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Different Ownership Structures for Businesses

If you are starting your own business, one of the first things you will need to decide is how you will organize it. The structure that will work best for your business depends on your business's needs for protection from liability and tax advantages. The most common types of business structures include sole proprietorships, partnerships, LLCs, corporations, and nonprofits. A Las Vegas business lawyer might suggest the type of structure that would work best for his or her client's business.

Sole Proprietorships and Partnerships

Sole proprietorships are businesses that are run by one person. This structure is the simplest one. Business owners do not have to register sole proprietorships with the state, and they are formed as soon as the owners begin doing business (though state business licenses are often needed). Partnerships are like sole proprietorships except that they are owned by more than one person. They also are established when the partners begin doing business together and do not require registration with the state other than to secure necessary business licenses. A major disadvantage with sole proprietorships and partnerships is that the owners have no protection from liability. If the business is sued, the owners are parties to the lawsuit and their the owner's personal assets may be at stake. For these business types, owners report the business's income on their personal tax returns instead of filing separate returns for the businesses.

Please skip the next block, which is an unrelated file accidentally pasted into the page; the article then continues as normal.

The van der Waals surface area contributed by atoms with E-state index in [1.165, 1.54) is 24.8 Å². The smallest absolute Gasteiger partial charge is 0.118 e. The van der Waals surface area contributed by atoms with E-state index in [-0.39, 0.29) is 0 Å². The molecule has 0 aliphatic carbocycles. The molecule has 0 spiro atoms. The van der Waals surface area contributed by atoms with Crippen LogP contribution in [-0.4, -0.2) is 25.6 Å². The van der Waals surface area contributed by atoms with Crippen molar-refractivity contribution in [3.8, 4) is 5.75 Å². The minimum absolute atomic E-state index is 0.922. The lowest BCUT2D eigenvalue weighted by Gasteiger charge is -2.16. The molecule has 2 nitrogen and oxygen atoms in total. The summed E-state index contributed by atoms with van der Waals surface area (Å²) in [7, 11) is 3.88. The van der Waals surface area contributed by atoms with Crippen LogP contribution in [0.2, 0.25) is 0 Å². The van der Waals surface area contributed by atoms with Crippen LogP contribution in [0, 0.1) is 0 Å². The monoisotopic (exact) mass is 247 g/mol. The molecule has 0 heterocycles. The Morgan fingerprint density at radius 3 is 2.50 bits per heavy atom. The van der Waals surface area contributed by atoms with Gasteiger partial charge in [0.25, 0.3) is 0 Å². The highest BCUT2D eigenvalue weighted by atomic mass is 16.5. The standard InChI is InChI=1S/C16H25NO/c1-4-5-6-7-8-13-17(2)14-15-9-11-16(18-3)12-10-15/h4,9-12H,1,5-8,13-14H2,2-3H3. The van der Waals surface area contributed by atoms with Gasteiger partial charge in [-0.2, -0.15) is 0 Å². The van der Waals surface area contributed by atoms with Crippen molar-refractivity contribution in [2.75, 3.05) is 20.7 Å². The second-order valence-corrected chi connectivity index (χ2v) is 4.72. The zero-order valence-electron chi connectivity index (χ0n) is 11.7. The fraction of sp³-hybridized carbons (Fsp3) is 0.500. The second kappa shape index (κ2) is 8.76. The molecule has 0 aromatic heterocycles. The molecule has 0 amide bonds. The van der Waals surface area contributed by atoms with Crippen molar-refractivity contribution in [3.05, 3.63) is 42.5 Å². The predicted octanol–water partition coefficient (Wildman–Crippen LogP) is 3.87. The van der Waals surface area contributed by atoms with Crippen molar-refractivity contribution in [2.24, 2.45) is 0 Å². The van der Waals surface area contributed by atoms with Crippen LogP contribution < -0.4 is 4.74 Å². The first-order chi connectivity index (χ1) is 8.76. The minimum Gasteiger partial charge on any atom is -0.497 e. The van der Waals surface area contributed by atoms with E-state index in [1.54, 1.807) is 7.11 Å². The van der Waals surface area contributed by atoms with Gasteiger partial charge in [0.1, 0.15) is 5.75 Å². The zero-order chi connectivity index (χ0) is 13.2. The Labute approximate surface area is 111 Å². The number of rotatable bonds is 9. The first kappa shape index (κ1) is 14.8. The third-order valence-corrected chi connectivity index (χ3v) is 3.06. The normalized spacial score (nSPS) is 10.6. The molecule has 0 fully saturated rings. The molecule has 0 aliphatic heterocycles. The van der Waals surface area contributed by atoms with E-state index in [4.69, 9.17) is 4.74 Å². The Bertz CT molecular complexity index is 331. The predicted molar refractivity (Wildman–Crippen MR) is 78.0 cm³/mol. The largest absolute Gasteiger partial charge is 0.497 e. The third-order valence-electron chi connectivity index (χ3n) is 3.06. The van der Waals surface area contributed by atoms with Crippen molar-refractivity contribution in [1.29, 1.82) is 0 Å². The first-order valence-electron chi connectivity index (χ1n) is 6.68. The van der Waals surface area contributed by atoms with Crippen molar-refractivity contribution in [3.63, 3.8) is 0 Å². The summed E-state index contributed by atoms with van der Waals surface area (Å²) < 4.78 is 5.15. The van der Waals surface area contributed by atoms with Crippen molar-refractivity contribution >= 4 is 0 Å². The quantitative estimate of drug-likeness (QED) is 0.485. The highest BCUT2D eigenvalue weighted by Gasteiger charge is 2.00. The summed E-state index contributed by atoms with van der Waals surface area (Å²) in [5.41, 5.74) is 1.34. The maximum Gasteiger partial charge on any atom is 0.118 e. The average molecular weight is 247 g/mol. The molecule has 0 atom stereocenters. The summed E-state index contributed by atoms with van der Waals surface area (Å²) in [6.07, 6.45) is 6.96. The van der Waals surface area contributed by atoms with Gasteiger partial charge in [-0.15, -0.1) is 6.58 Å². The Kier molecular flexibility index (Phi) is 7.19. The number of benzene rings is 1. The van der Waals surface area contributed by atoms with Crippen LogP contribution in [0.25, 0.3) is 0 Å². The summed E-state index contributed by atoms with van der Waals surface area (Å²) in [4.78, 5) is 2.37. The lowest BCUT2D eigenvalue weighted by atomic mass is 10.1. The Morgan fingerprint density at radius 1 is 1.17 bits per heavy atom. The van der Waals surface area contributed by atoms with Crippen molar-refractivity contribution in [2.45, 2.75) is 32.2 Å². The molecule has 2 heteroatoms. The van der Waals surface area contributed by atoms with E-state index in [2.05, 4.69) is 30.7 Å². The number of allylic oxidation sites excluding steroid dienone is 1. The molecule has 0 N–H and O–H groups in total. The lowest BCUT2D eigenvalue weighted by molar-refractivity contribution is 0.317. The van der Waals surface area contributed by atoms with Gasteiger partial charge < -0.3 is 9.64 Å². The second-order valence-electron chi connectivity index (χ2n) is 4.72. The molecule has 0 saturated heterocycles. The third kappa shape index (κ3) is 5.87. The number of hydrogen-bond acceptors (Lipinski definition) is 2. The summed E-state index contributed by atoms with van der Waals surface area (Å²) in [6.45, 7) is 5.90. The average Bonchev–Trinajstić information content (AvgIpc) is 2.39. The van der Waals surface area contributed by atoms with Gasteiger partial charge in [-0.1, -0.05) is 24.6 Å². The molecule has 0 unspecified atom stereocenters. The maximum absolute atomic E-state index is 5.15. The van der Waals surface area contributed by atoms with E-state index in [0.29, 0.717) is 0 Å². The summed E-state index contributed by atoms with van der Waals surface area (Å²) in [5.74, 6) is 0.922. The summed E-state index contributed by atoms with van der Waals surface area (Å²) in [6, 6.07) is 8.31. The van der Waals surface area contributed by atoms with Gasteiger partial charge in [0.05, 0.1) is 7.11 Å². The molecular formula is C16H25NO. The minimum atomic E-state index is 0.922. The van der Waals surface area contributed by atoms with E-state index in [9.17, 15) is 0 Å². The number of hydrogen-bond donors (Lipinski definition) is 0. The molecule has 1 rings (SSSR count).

LLCs and Corporations

LLCs and corporations both provide protection from liability in the event that the businesses are sued. A limited liability corporation is registered with the state. by filing documents. This structure prevents business owners from being held liable for judgments and business debts. Owners of LLCs report the income from the business on their personal tax returns. Corporations are separate tax and legal entities. They provide protection from liability and pay taxes themselves. Owners pay taxes on the salaries, bonuses and other compensation they derive from the business. provide multiple options for handling taxes.

Nonprofits

Nonprofits are corporations that are formed for religious, charitable, educational, scientific, or literary purposes. They can solicit funds from private and public sources through donations and grants. They are not taxed on the money received for their nonprofit purposes.

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Leah Martin Law
6671 Las Vegas Blvd. S
Ste 210
Las Vegas, NV 89119

Phone: 702-706-1149
Fax: 702-330-3235
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